Knowledge-sharing in the development of Science and Technology Parks

Mellor, Robert B. (2021) Knowledge-sharing in the development of Science and Technology Parks. In: TAKE 2021 : The Knowledge Economy in the Covid-19 Era; 07 - 09 Jul 2021, Porto, Portugal (Held online). (Unpublished)


Tech Entrepreneurship is of immense value in regional development and the national economy. Tech Entrepreneurship is partly dependent on economically sheltered environments known as Science and Technology Parks (STPs), who actively seek innovators and also encourage innovation amongst the constituent firms, including by networking and knowledge spill-over between the inhabitants, Universities and sources of capital. The low success rate (~20%) of STPs led us to use the ideas of Stiglitz to investigate how STP architecture can best cope with a changing and challenging innovation environment, through start-up to early maturity and full maturity. Results from using econometric methods (SEM, Monte-Carlo etc) show that it is very beneficial to have a central Cluster Initiative (CI) controlling the decision-making process (“star, hierarchy”) in the early stages of STP development, where potential gains and losses are relatively modest. However in the early maturity stage with commitment to a high-growth trajectory, a high quality of decision–making is required amongst managers and decisions are best taken by the CI with the input of more knowledgeable on-cluster firms. The situation where CI is supported by good-quality knowledge-sharing decisions from on-cluster firms – an ambidextrous situation – is superior when good innovations abound and the STP has acquired some maturity. However, in environments with a surfeit of poor-fit innovations, this becomes a high-risk strategy with high potential losses and indeed in this situation, retaining a hierarchical (CI only) decision process is most helpful, even when the quality of decision–making amongst CI managers is as poor as coin-flipping. To summarise, STP development from small is not linear but Y-shaped: A successful strategy involves the start-up STP attracting enough small innovative firms which – in turn – attract larger firms, whose detailed sector-relevant insight improves CI decision-making. The most valuable ratio includes the CI and only any two of the larger firms; including more decision-makers does not improve the quality of decisions much but does drive the transaction costs up exponentially. If the STP cannot attract larger firms with experienced management, then the STP is best served with the CI continuing alone but, especially under conditions of growth and expansion, the cost of poor decisions will increase until eventually market failure ensues.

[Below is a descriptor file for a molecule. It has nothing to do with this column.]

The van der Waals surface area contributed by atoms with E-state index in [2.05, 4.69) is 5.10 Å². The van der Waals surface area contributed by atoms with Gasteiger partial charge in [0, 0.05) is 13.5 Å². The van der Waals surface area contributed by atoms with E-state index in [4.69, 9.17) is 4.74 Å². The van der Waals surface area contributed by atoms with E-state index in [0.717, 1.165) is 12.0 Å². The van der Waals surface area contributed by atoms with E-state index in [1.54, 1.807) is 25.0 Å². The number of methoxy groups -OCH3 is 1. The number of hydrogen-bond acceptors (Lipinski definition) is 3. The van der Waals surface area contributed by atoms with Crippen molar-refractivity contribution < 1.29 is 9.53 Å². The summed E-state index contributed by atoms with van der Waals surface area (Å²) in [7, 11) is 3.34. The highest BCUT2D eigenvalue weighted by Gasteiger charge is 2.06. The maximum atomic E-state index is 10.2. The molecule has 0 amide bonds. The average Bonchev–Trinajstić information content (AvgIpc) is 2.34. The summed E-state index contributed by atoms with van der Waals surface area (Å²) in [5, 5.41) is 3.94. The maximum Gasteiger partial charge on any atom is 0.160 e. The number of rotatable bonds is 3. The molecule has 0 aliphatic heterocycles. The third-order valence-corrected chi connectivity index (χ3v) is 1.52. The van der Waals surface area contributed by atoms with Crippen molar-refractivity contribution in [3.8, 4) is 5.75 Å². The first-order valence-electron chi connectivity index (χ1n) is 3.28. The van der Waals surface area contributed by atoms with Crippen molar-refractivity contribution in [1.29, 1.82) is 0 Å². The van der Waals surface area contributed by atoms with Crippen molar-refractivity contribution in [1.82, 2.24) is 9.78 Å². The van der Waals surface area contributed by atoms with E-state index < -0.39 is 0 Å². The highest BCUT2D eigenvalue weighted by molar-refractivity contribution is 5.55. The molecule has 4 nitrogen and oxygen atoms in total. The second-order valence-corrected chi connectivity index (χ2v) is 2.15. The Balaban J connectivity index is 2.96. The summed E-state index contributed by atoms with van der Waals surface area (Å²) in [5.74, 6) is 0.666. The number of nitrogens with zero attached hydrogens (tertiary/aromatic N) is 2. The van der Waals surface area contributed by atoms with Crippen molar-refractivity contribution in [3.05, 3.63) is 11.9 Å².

Actions (Repository Editors)

Item Control Page Item Control Page